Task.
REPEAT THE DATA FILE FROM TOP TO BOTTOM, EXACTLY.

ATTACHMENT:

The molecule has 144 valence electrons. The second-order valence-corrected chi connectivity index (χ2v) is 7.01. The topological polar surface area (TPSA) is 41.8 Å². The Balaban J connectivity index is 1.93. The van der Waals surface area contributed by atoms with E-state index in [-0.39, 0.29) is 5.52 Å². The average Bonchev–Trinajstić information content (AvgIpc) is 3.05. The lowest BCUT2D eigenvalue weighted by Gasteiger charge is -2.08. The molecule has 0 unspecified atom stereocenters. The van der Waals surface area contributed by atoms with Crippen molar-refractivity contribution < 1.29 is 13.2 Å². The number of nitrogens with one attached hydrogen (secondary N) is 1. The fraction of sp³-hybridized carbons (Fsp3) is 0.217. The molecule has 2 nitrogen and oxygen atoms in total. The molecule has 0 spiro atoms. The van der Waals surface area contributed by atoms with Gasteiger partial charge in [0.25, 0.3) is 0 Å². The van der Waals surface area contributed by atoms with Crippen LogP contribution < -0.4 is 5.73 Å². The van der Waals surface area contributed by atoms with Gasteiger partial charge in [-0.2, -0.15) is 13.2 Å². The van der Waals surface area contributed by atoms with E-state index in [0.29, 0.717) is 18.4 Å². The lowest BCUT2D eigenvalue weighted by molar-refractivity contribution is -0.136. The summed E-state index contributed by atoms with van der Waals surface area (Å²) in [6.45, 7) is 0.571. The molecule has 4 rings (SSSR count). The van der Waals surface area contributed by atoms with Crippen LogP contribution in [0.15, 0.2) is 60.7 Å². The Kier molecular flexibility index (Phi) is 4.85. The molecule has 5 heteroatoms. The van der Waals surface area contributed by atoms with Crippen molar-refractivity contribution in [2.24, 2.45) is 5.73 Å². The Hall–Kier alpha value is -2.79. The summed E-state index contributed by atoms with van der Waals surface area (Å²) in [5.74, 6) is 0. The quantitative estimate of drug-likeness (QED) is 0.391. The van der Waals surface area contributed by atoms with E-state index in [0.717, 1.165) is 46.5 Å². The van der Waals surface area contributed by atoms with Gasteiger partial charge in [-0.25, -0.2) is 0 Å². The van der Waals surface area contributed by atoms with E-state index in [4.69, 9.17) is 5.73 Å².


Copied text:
The molecule has 144 valence electrons. The second-order valence-corrected chi connectivity index (χ2v) is 7.01. The topological polar surface area (TPSA) is 41.8 Å². The Balaban J connectivity index is 1.93. The van der Waals surface area contributed by atoms with E-state index in [-0.39, 0.29) is 5.52 Å². The average Bonchev–Trinajstić information content (AvgIpc) is 3.05. The lowest BCUT2D eigenvalue weighted by Gasteiger charge is -2.08. The molecule has 0 unspecified atom stereocenters. The van der Waals surface area contributed by atoms with Crippen molar-refractivity contribution < 1.29 is 13.2 Å². The number of nitrogens with one attached hydrogen (secondary N) is 1. The fraction of sp³-hybridized carbons (Fsp3) is 0.217. The molecule has 2 nitrogen and oxygen atoms in total. The molecule has 0 spiro atoms. The van der Waals surface area contributed by atoms with Gasteiger partial charge in [0.25, 0.3) is 0 Å². The van der Waals surface area contributed by atoms with Crippen LogP contribution < -0.4 is 5.73 Å². The van der Waals surface area contributed by atoms with Gasteiger partial charge in [-0.2, -0.15) is 13.2 Å². The van der Waals surface area contributed by atoms with E-state index in [0.29, 0.717) is 18.4 Å². The lowest BCUT2D eigenvalue weighted by molar-refractivity contribution is -0.136. The summed E-state index contributed by atoms with van der Waals surface area (Å²) in [6.45, 7) is 0.571. The molecule has 4 rings (SSSR count). The van der Waals surface area contributed by atoms with Crippen LogP contribution in [0.15, 0.2) is 60.7 Å². The Kier molecular flexibility index (Phi) is 4.85. The molecule has 5 heteroatoms. The van der Waals surface area contributed by atoms with Crippen molar-refractivity contribution in [2.24, 2.45) is 5.73 Å². The Hall–Kier alpha value is -2.79. The summed E-state index contributed by atoms with van der Waals surface area (Å²) in [5.74, 6) is 0. The quantitative estimate of drug-likeness (QED) is 0.391. The van der Waals surface area contributed by atoms with E-state index in [0.717, 1.165) is 46.5 Å². The van der Waals surface area contributed by atoms with Gasteiger partial charge in [-0.25, -0.2) is 0 Å². The van der Waals surface area contributed by atoms with E-state index in [4.69, 9.17) is 5.73 Å².